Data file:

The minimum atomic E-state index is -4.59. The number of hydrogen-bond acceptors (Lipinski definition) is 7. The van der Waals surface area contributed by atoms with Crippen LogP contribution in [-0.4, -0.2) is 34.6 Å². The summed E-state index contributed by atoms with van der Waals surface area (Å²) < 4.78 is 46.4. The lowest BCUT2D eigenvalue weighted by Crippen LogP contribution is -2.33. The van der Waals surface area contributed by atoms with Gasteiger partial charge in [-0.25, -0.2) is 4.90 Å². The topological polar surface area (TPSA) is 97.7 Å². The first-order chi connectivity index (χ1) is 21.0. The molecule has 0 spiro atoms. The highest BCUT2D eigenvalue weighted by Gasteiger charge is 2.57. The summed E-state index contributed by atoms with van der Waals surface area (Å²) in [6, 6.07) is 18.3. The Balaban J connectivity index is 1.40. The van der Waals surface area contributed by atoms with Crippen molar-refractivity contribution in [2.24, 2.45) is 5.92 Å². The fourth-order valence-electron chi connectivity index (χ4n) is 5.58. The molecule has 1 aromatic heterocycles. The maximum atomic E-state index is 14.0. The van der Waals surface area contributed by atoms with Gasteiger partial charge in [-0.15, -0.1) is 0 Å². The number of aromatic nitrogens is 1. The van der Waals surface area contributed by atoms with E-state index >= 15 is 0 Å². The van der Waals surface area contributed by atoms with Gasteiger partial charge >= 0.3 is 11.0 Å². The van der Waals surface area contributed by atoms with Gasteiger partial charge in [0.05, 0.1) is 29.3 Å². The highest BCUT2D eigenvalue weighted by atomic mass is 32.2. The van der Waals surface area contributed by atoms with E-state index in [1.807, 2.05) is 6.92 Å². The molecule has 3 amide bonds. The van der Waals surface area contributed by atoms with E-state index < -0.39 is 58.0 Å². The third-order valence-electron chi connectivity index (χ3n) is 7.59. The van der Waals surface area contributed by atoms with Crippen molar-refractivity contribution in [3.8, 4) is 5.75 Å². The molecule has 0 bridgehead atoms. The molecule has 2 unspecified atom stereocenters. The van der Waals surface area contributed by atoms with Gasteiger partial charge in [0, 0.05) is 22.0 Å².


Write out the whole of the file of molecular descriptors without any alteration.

The minimum atomic E-state index is -4.59. The number of hydrogen-bond acceptors (Lipinski definition) is 7. The van der Waals surface area contributed by atoms with Crippen LogP contribution in [-0.4, -0.2) is 34.6 Å². The summed E-state index contributed by atoms with van der Waals surface area (Å²) < 4.78 is 46.4. The lowest BCUT2D eigenvalue weighted by Crippen LogP contribution is -2.33. The van der Waals surface area contributed by atoms with Gasteiger partial charge in [-0.25, -0.2) is 4.90 Å². The topological polar surface area (TPSA) is 97.7 Å². The first-order chi connectivity index (χ1) is 21.0. The molecule has 0 spiro atoms. The highest BCUT2D eigenvalue weighted by Gasteiger charge is 2.57. The summed E-state index contributed by atoms with van der Waals surface area (Å²) in [6, 6.07) is 18.3. The Balaban J connectivity index is 1.40. The van der Waals surface area contributed by atoms with Crippen molar-refractivity contribution in [2.24, 2.45) is 5.92 Å². The fourth-order valence-electron chi connectivity index (χ4n) is 5.58. The molecule has 1 aromatic heterocycles. The maximum atomic E-state index is 14.0. The van der Waals surface area contributed by atoms with Gasteiger partial charge in [-0.15, -0.1) is 0 Å². The number of aromatic nitrogens is 1. The van der Waals surface area contributed by atoms with E-state index >= 15 is 0 Å². The van der Waals surface area contributed by atoms with Gasteiger partial charge >= 0.3 is 11.0 Å². The van der Waals surface area contributed by atoms with Gasteiger partial charge in [0.05, 0.1) is 29.3 Å². The highest BCUT2D eigenvalue weighted by atomic mass is 32.2. The van der Waals surface area contributed by atoms with E-state index in [1.807, 2.05) is 6.92 Å². The molecule has 3 amide bonds. The van der Waals surface area contributed by atoms with E-state index < -0.39 is 58.0 Å². The third-order valence-electron chi connectivity index (χ3n) is 7.59. The van der Waals surface area contributed by atoms with Crippen molar-refractivity contribution in [3.8, 4) is 5.75 Å². The molecule has 0 bridgehead atoms. The molecule has 2 unspecified atom stereocenters. The van der Waals surface area contributed by atoms with Gasteiger partial charge in [0, 0.05) is 22.0 Å².